At the root of much of the dispute between Democrats and Republicans over the so-called fiscal cliff is a deep disagreement over the welfare state. Republicans continue to fight a long-running war against Social Security, Medicare, Medicaid and many other social-welfare programs that most Americans support overwhelmingly and oppose cutting.
Republicans in Congress opposed the New Deal and the Great Society, but Republican presidents from Dwight D. Eisenhower through George H.W. Bush accepted the legitimacy of the welfare state and sought to manage it properly and fund it adequately. When Republicans regained control of Congress in 1994 they nevertheless sought to repeal the New Deal and Great Society programs they had always opposed.
The bottom line on the central spending issue facing the US
Energized by their success in abolishing the principal federal welfare program, Aid to Families With Dependent Children, in 1996, Republicans tried to abolish Social Security as well, through partial privatization during the George W. Bush administration, and they more recently have attempted to change Medicaid into a block grant program with funds going to the states and to turn Medicare into a voucher program.
In the 40th anniversary edition of his book, “Capitalism and Freedom,” Milton Friedman advised conservatives to use crises as opportunities to advance their agenda. “Only a crisis – actual or perceived – produces real change,” he contended.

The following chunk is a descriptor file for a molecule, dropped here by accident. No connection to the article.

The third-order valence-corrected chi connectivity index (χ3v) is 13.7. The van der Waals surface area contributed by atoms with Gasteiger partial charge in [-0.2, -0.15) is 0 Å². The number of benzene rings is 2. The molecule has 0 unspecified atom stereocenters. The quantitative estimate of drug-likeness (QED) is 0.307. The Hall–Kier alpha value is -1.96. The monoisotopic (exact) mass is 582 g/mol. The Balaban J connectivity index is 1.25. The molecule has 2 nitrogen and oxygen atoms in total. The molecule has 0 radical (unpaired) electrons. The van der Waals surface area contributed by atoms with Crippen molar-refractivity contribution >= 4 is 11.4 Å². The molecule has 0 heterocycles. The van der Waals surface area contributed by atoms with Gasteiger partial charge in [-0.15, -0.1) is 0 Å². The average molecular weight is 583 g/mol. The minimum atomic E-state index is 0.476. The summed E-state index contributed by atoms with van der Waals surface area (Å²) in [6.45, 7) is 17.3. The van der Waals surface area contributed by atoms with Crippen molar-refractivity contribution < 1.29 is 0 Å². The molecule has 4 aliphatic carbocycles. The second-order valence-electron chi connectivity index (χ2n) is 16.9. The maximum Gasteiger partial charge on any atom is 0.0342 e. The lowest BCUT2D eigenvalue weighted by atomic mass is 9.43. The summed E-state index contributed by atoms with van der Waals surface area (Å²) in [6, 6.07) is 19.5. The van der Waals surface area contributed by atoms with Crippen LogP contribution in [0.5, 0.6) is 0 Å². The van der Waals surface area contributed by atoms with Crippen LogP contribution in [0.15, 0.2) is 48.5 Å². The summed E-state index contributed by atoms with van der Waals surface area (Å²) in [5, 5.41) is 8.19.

Thus Republicans are now using the fiscal impasse to try to raise the age for Medicare and reduce Social Security benefits by changing the index used to adjust them for inflation. They know that such programs will be easier to abolish in the future if the number of people who qualify can be reduced and benefits are cut so that privatization becomes more attractive.
This is foolish and reactionary. Moreover, there are sound reasons why a conservative would support a welfare state. Historically, it has been conservatives like the 19th century chancellor of Germany, Otto von Bismarck, who established the welfare state in Europe. They did so because masses of poor people create social instability and become breeding grounds for radical movements.
Tuesday, December 25, 2012
Authentically conservative and eminently sensible policy wonk Bruce Bartlett - a former advisor to Reagan, GHW Bush, Jack Kemp and Ron Paul - combats The GOP Crazy:
Just how intellectually, emotionally and morally dysfunctional is contemporary "conservatism"? Some clues in this incredible New York magazine feature story on National Review's "Ship of Fools" Cruise - a boatload of their most elite supporters and subscribers at sea in the Caribbean just weeks after the November elections. Read the whole thing - even for someone who is extremely cynical about the GOP, it's both jaw-dropping and eye-opening that The Crazy runs this wide and this deep.